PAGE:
• Characteristics of the designer drug and synthetic cannabinoid receptor agonist AM-2201 regarding its chemistry and metabolism.
    Journal of Mass Spectrometry, 2013
    Co-Authors: Melanie Hutter, Stefan Kneisel, Bjoern Moosmann, Volker Auwärter

    Abstract:

    Aminoalkylindoles, a subclass of synthetic cannabinoid receptor agonists, show an extensive and complex metabolism in vivo, and due to their structural similarity, they can be challenging in terms of unambiguous assignment of metabolic patterns in urine samples to consumed substances. The situation may even be more complicated as these drugs are usually smoked, and the high temperature exposure may lead to formation of artifacts.

    Typical metabolites of JWH-018 (Naphthalen-1-yl(1-pentyl-1H-indol-3-yl)methanone) were reportedly detected not only in urine samples collected after consumption of JWH-018 but also after AM-2201 (1-(5-fluoropentyl-1H-indol-3-yl)-(naphthalene-1-yl)methanone) use. The aim of the presented study was to evaluate if typical JWH-018 metabolites can be formed metabolically in humans and if JWH-018 may be formed artifactually during smoking of AM-2201. Therefore, one of the authors ingested 5 mg of pure AM-2201, and serum as well as urine samples were analyzed subsequently. Additionally, the smoke condensate from a cigarette laced with pure AM-2201 was investigated. In addition, urine samples of patients after known consumption of AM-2201 or JWH-018 were evaluated.

    The results of the study prove that typical metabolites of JWH-018 and JWH-073 are built in humans after ingestion of AM-2201. However, the N-(4-hydroxypentyl) metabolite of JWH-018, which is the major metabolite after JWH-018 use, was not detected after the self-experiment. In the smoke condensate, small amounts of JWH-018 and JWH-022 (Naphthalen-1-yl[1-(pent-4-en-1-yl)-1H-indol-3-yl]methanone) were detected. Nevertheless, the results of our study suggest that the amounts absorbed by smoking do not significantly influence the metabolic pattern in urine samples.

    Therefore, the N-(4-hydroxypentyl) metabolite of JWH-018 can serve as a valuable marker to distinguish consume of products containing AM-2201 from JWH-018 use. Copyright © 2013 John Wiley & Sons, Ltd.

Tomoko Hamano – 3rd expert on this subject based on the ideXlab platform

  • Identification and quantitation of two new naphthoylindole drugs-of-abuse, (1-(5-hydroxypentyl)-1H-indol-3-yl)(naphthalen-1-yl)methanone (AM-2202) and (1-(4-pentenyl)-1H-indol-3-yl)(naphthalen-1-yl)methanone, with other synthetic cannabinoids in unre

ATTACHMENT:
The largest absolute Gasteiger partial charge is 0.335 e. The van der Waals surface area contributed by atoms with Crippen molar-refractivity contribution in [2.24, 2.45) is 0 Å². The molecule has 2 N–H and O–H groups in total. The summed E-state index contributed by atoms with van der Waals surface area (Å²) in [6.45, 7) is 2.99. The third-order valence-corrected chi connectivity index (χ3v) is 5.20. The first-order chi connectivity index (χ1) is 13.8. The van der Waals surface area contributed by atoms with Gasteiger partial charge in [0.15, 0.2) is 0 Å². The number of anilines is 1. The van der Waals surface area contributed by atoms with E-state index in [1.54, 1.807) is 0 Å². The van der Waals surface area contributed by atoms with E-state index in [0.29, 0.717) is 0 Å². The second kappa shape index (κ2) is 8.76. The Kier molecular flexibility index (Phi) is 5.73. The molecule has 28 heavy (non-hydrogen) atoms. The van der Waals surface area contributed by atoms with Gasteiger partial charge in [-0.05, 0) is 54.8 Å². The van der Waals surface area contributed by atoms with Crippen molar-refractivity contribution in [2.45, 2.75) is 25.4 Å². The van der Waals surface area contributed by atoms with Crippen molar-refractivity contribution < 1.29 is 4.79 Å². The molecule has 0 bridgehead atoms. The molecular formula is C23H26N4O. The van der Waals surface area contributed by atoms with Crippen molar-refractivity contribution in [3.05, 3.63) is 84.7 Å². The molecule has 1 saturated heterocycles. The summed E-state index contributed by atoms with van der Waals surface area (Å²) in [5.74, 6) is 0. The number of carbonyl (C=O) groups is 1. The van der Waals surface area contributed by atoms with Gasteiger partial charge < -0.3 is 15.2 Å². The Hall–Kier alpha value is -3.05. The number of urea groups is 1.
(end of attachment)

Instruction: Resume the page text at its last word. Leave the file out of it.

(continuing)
Forensic Toxicology, 2012
    Co-Authors: Jun’ichi Nakajima, Misako Takahashi, Takako Seto, Masao Yoshida, Chieko Kanai, Jin Suzuki, Tomoko Hamano

    Abstract:

    During our continual surveillance of unregulated drugs in May–June 2011, we found two new compounds as adulterants in herbal products obtained at shops in the Tokyo area. These compounds were identified by liquid chromatography–mass spectrometry, gas chromatography–mass spectrometry, accurate mass spectrometry, and nuclear magnetic resonance spectroscopy. The first compound identified was a naphthoylindole (1-(5-hydroxypentyl)-1 H -indol-3-yl)(naphthalen-1-yl)methanone (AM-2202, 1 ), which is a side-chain hydroxyl analogue of JWH-018. The second compound was (1-(4-pentenyl)-1 H -indol-3-yl)(naphthalen-1-yl)methanone ( 2 ), which is side-chain double bond analogue of JWH-018. This is the first report to identify 1 and 2 in a commercial “herbal” product to our knowledge. For quantitation of the above compounds 1 and 2 , and chemical analysis for previously reported compounds (AM-2201, 3 ; JWH-203, 4 ; JWH-019, 7 ; JWH-210, 8 ; mitragynine, 9 ), each product was extracted with methanol under ultrasonication to prepare solutions for analysis by liquid chromatography with ultraviolet detection. For the sake of identifying JWH-203 ( 4 ) and its positional isomers [JWH-203-3-chloroisomer ( 5 ) and 4-chloroisomer ( 6 )] correctly, simultaneous liquid chromatography analysis on fluorocarbon-bonded silica gel column was performed. And a case report of commercially available products containing synthetic cannabinoids 7 and 8 , and a natural occurring alkaloid 9 , was also shown. Each of 6 commercially circulated products contained compounds 1 – 4 and 7 – 9 ; the amounts of the compounds ranged from 4.1 to 222 mg per pack.

  • Identification and quantitation of a benzoylindole (2-methoxyphenyl)(1-pentyl-1H-indol-3-yl)methanone and a naphthoylindole 1-(5-fluoropentyl-1H-indol-3-yl)-(naphthalene-1-yl)methanone (AM-2201) found in illegal products obtained via the Internet and
    Forensic Toxicology, 2011
    Co-Authors: Jun’ichi Nakajima, Misako Takahashi, Takako Seto, Masao Yoshida, Chieko Kanai, Jin Suzuki, Ryouichi Nonaka, Tomoko Hamano

    Abstract:

    During our careful surveillance of unregulated drugs in January to February 2011, we found two new compounds used as adulterants in herbal products obtained via the Internet. These compounds were identified by liquid chromatography–mass spectrometry, gas chromatography-mass spectrometry, accurate mass spectrometry, and nuclear magnetic resonance spectroscopy. The first compound identified was a benzoylindole (2-methoxyphenyl)(1-pentyl-1 H -indol-3-yl)methanone ( 1 ), which is a positional isomer of (4-methoxyphenyl)(1-pentyl-1 H -indol-3-yl)methanone (RCS-4, 4 ). The second compound was 1-(5-fluoropentyl-1 H -indol-3-yl)-(naphthalene-1-yl)methanone (AM-2201, 2 ). The compound 2 has been reported to be a cannabinoid receptor agonist. Because the cannabimimetic effects of compounds 1 and 4 have not been reported to date, their biological activities were evaluated by measuring the activation of [^35S] guanosine-5′- O -(3-thio)-triphosphate binding to guanine nucleotide-binding proteins, together with those of other synthetic cannabimimetic compounds. For quantitation of the above two compounds ( 1 and 2 ) and previously identified compounds (AM-694, 3 ; JWH-122, 5 ; RCS-4, 4 ), each product was extracted with methanol under ultrasonication to prepare a sample solution for analysis by liquid chromatography with ultraviolet detection. Each of four commercial products contained some of cannabimimetic indoles 1 – 5 ; their contents ranged from 14.8 to 185 mg per pack.